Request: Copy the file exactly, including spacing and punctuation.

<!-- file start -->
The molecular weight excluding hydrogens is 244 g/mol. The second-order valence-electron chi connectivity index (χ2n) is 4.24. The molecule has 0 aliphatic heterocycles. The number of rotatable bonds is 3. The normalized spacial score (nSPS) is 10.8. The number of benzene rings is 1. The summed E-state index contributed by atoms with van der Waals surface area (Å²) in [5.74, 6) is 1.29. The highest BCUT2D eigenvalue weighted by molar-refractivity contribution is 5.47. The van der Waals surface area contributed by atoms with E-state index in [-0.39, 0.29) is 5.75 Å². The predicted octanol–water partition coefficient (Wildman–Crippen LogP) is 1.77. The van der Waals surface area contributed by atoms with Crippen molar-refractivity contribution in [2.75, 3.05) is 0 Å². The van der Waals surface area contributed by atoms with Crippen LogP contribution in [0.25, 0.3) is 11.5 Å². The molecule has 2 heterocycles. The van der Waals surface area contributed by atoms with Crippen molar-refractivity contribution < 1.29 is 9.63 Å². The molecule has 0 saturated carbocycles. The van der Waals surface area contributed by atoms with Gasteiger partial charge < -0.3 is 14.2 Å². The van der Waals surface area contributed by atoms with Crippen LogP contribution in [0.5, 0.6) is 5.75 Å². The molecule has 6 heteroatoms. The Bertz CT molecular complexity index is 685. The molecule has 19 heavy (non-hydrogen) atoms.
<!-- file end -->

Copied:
The molecular weight excluding hydrogens is 244 g/mol. The second-order valence-electron chi connectivity index (χ2n) is 4.24. The molecule has 0 aliphatic heterocycles. The number of rotatable bonds is 3. The normalized spacial score (nSPS) is 10.8. The number of benzene rings is 1. The summed E-state index contributed by atoms with van der Waals surface area (Å²) in [5.74, 6) is 1.29. The highest BCUT2D eigenvalue weighted by molar-refractivity contribution is 5.47. The van der Waals surface area contributed by atoms with E-state index in [-0.39, 0.29) is 5.75 Å². The predicted octanol–water partition coefficient (Wildman–Crippen LogP) is 1.77. The van der Waals surface area contributed by atoms with Crippen molar-refractivity contribution in [2.75, 3.05) is 0 Å². The van der Waals surface area contributed by atoms with Crippen LogP contribution in [0.25, 0.3) is 11.5 Å². The molecule has 2 heterocycles. The van der Waals surface area contributed by atoms with Crippen molar-refractivity contribution < 1.29 is 9.63 Å². The molecule has 0 saturated carbocycles. The van der Waals surface area contributed by atoms with Gasteiger partial charge < -0.3 is 14.2 Å². The van der Waals surface area contributed by atoms with Crippen LogP contribution in [0.5, 0.6) is 5.75 Å². The molecule has 6 heteroatoms. The Bertz CT molecular complexity index is 685. The molecule has 19 heavy (non-hydrogen) atoms.